Looking at code generated by Arduino compiles

Most of the time you don’t need to do this.  But, if you are writing real-time code that is time sensitive or if you interested in what the compiler did with your C or C++, then this is for you.

You may have noticed that when you create a new SketchBook you get a new folder that has the name of the Sketch.  Inside of this folder is another folder that is named “applet”.  This applet folder is created by a successful compile of the Sketch AND a successful upload to the Arduino board.  In the applet folder there are several files, but the ones we are interested in are the ones with the “.o” file name suffixs.  These are the individual object files created by the compiler.  Each one of these correspond to an associated C/C++ source.  As you will notice, there are more in the folder than you probably wrote.  These additional files are all of the other arduino associated files that complete your application.

These object files are binary.  Fortunately, there is another program supplied by the Arduino system that permits looking at a textual version of those files.   The “objdump” executable found in the \hardware\tools\avr\avr\bin\ area of your arduino installation folder.  This program reads an object file (.o) and creates a text file.  To make it easy, create a batch file, I called it objdump.bat.  I put the single following line into this batch file:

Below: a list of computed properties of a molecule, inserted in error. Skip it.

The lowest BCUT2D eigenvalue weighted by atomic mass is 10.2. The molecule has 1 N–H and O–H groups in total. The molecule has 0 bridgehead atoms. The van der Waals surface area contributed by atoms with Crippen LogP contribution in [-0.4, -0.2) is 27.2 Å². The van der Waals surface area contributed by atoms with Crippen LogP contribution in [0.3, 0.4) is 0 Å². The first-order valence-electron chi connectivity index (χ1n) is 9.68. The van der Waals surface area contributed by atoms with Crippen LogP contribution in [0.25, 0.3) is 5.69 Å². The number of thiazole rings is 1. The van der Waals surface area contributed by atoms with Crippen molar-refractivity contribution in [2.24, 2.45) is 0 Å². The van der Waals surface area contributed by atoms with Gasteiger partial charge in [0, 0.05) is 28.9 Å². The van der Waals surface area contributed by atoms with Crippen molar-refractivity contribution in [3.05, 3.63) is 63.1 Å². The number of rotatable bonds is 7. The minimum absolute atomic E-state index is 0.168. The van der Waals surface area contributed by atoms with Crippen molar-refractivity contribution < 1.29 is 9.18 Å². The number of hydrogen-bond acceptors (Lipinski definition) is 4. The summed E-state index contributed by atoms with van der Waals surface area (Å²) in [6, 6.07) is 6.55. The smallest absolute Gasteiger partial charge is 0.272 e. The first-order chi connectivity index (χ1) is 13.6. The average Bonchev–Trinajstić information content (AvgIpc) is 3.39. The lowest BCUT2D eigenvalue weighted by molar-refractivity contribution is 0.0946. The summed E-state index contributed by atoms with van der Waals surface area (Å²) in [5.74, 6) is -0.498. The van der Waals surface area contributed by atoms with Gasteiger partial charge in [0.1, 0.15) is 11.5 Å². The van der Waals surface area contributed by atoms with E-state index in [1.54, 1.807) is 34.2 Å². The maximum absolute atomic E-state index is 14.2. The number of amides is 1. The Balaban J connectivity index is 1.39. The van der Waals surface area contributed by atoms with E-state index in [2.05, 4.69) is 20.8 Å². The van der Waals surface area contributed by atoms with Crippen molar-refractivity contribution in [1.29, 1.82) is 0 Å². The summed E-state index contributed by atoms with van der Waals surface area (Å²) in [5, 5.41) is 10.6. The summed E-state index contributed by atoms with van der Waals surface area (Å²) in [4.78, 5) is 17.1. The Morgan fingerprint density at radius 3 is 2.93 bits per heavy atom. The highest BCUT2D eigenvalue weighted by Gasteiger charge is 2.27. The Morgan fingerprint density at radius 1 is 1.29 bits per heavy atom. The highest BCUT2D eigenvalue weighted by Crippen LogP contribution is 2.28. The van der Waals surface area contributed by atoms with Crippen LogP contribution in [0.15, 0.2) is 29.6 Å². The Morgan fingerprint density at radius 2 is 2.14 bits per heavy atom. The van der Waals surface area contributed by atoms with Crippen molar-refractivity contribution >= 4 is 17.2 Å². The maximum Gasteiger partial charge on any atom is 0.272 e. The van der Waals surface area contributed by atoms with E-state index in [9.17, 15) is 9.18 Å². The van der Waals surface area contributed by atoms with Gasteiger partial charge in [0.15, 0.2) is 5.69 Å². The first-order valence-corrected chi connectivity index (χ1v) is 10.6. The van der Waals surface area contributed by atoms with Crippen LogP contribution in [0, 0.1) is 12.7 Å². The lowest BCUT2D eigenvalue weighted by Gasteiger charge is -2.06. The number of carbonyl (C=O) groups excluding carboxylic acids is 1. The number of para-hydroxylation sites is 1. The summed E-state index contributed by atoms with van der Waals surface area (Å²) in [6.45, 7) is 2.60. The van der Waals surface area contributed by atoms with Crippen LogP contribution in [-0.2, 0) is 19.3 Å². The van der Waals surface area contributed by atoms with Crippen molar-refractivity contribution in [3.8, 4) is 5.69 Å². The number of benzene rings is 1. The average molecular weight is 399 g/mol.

for %%f in (*.o) do C:\arduino-0012\hardware\tools\avr\avr\bin\objdump -S %%f > %%~nf.txt

(Please ignore the extra spaces created in the blog)   Of course you also need to change the path to the program to match where you have it located (C:\arduino….)

Ok, now after you have uploaded to the arduino, copy the batch file into the applet folder.  The reason for a copy is that this folder is deleted and recreated everytime you do another upload – hence, you have to have the batch file somewhere else and copy eacy time.  Run the batch file and you should see several new files of type .txt.  Each of these new files are then viewable to see both the original source code and the assocated assembly statements.

Enjoy.

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One Response to “Looking at code generated by Arduino compiles”

  1. Chris Says:

    Thanks! You saved me about an hour trying to figure this out on my own!

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